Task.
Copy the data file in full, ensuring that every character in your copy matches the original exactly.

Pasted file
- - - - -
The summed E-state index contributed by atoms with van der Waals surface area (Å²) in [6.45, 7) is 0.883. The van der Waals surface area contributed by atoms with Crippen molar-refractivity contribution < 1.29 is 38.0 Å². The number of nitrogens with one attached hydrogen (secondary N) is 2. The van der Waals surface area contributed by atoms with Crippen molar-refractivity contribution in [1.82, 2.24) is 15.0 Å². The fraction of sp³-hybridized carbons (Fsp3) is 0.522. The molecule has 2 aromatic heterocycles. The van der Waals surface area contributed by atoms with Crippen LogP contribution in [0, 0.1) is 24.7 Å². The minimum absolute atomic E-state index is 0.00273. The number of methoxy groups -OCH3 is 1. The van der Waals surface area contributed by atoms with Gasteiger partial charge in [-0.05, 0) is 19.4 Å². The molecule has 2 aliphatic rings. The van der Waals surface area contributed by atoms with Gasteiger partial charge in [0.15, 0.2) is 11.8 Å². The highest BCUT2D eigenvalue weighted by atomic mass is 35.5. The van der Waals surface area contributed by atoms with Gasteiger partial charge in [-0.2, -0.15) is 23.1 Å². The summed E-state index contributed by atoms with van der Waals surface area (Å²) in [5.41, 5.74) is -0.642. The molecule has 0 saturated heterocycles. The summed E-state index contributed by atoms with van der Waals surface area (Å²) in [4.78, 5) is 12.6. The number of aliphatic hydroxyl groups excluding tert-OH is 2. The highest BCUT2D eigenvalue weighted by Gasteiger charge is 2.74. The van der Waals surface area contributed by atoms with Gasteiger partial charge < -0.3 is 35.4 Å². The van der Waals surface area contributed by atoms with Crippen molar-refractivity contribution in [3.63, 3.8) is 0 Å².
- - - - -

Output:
The summed E-state index contributed by atoms with van der Waals surface area (Å²) in [6.45, 7) is 0.883. The van der Waals surface area contributed by atoms with Crippen molar-refractivity contribution < 1.29 is 38.0 Å². The number of nitrogens with one attached hydrogen (secondary N) is 2. The van der Waals surface area contributed by atoms with Crippen molar-refractivity contribution in [1.82, 2.24) is 15.0 Å². The fraction of sp³-hybridized carbons (Fsp3) is 0.522. The molecule has 2 aromatic heterocycles. The van der Waals surface area contributed by atoms with Crippen LogP contribution in [0, 0.1) is 24.7 Å². The minimum absolute atomic E-state index is 0.00273. The number of methoxy groups -OCH3 is 1. The van der Waals surface area contributed by atoms with Gasteiger partial charge in [-0.05, 0) is 19.4 Å². The molecule has 2 aliphatic rings. The van der Waals surface area contributed by atoms with Gasteiger partial charge in [0.15, 0.2) is 11.8 Å². The highest BCUT2D eigenvalue weighted by atomic mass is 35.5. The van der Waals surface area contributed by atoms with Gasteiger partial charge in [-0.2, -0.15) is 23.1 Å². The summed E-state index contributed by atoms with van der Waals surface area (Å²) in [5.41, 5.74) is -0.642. The molecule has 0 saturated heterocycles. The summed E-state index contributed by atoms with van der Waals surface area (Å²) in [4.78, 5) is 12.6. The number of aliphatic hydroxyl groups excluding tert-OH is 2. The highest BCUT2D eigenvalue weighted by Gasteiger charge is 2.74. The van der Waals surface area contributed by atoms with Gasteiger partial charge < -0.3 is 35.4 Å². The van der Waals surface area contributed by atoms with Crippen molar-refractivity contribution in [3.63, 3.8) is 0 Å².